Amado Guevara

MVP Guevara shines in All-Star show

MetroStars midfielder Amado Guevara played a part in all three Eastern Conference goals Saturday, earning Honda MVP honors as he scored twice and set up the other to lead the Eastern Conference to a 3-2 victory in the 2004 Sierra Mist MLS All-Star Game.

The Honduran playmaker opened his All-Star debut with a well-taken goal 20 minutes in, receiving a pass from Chicago's Damani Ralph at the top of the 18-yard box before turning and rifling a low shot past West goalkeeper Pat Onstad.

"It was good, it gave us the advantage at 1-0," said Guevara after the game, speaking through a translator. "That's the reason they brought us."

Just two minutes later, D.C. United midfielder Dema Kovalenko, playing hard on his home field, was fouled by Dallas' Ronnie O'Brien in the box. Guevara stepped up and stroked the penalty into the right corner of Onstad's goal.

"All my teammates had the confidence in me, letting me take it," said Guevara, "and we got it."

Guevara, who is five-for-five in penalty kicks in league play this season, revealed that he always prefers the right side when taking penalties.

"Yes, that's the way I feel comfortable, and it is working for me," he said.

Played before a vocal crowd at RFK Stadium, the ninth edition of the All-Star Game featured an end-to-end first half before stifling heat took its toll. With field-level temperatures approaching 90 degrees in high humidity, the game settled into a slower rhythm that did not lend itself to the typical offensive fireworks.

"It was beautiful, as always it was a party in which all the players want to participate and we are only a few lucky ones who are able to make it," said Guevara. "It was our day today, I think we did well and enjoyed ourselves in spite of the climate, which was hot, but I think we're all happy with the result."

After netting the two goals in a three-minute span in the first half, Guevara helped cap off the East's scoring in the second half when his final pass after a nifty combination in close quarters outside the area sent in Alecko Eskandarian, who hit for their third goal.

"It felt great, awesome," said Eskandarian. "Playing with a guy like Guevara is fun for a forward because he gives you such pretty passes."

Guevara's award marked the third successive year the All-Star Game MVP award went to a Latin American international. Last year, Guatemalan striker Carlos Ruiz (Los Angeles Galaxy) was given the honor; two years ago it went to then-D.C. United midfielder Marco Etcheverry (Bolivia).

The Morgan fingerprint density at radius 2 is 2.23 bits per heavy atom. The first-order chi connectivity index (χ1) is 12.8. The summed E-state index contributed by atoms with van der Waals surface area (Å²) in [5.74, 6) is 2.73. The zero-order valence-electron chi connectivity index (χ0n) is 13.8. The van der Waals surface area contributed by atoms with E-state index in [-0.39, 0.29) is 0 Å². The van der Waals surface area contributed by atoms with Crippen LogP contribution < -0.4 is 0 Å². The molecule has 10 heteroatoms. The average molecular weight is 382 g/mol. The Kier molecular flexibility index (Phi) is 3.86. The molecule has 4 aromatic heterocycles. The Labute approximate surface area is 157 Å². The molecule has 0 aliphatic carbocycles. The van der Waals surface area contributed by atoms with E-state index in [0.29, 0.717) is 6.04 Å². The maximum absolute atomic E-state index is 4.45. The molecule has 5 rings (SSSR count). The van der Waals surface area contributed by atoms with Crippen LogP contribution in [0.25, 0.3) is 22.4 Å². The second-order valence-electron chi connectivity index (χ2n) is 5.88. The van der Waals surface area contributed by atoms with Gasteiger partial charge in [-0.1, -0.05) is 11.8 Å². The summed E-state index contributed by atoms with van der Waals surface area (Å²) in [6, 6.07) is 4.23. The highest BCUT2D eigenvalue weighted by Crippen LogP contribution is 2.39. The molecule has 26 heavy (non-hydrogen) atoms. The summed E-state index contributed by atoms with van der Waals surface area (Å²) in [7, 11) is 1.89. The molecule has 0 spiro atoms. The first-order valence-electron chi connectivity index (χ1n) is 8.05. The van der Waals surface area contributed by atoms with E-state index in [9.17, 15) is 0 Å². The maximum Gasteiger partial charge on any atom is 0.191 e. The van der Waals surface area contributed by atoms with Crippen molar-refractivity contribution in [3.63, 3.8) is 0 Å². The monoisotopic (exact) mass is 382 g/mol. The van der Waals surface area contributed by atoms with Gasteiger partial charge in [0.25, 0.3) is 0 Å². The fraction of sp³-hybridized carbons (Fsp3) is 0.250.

"I'm really happy we took advantage of the opportunity we had," Guevara said. "We came to have fun but also taking our job seriously."

"I think he's a great player, and I think [MetroStars coach] Bob's [Bradley] done a great job with him in New York. When he first came I think he was a little lax defensively and he kind of just hung out but now he works and he's always in the game and he's linking up and he's connecting and he almost always makes the right decision," San Jose Earthquakes and U.S. international Landon Donovan said. "I'm glad we're not playing against him in qualifying, I can tell you that."

Eastern Conference coach Peter Nowak saw his All-Star MVP as the kind of player who could bring the piece that he's been searching for in putting D.C. United among the league's elite.

"I would love to have this kind of player on my team. Maybe we're going to talk after the game. I don't know about that. I really enjoy to work with him and to watch him," Nowak said. "You know, every single pass makes sense. I love this kind of player."

For MetroStars teammate Eddie Pope, Guevara's performance was almost nothing new.

"Amado played really well today," Pope said. "He's a great player, great on the ball. His vision is incredible. I think more than anything he's very calm on the ball, so he can kind of calm down a game that's going too fast or speed up one that's going too slow if he needs to. And that's what a team needs, sort of a quarterback on the field.

"You can see that he's always a step ahead of other defenders, so he always has time to make wise decisions, and that's part of being a great player."

Charles Boehm is a contributor to This story was not subject to the approval of Major League Soccer or its clubs.

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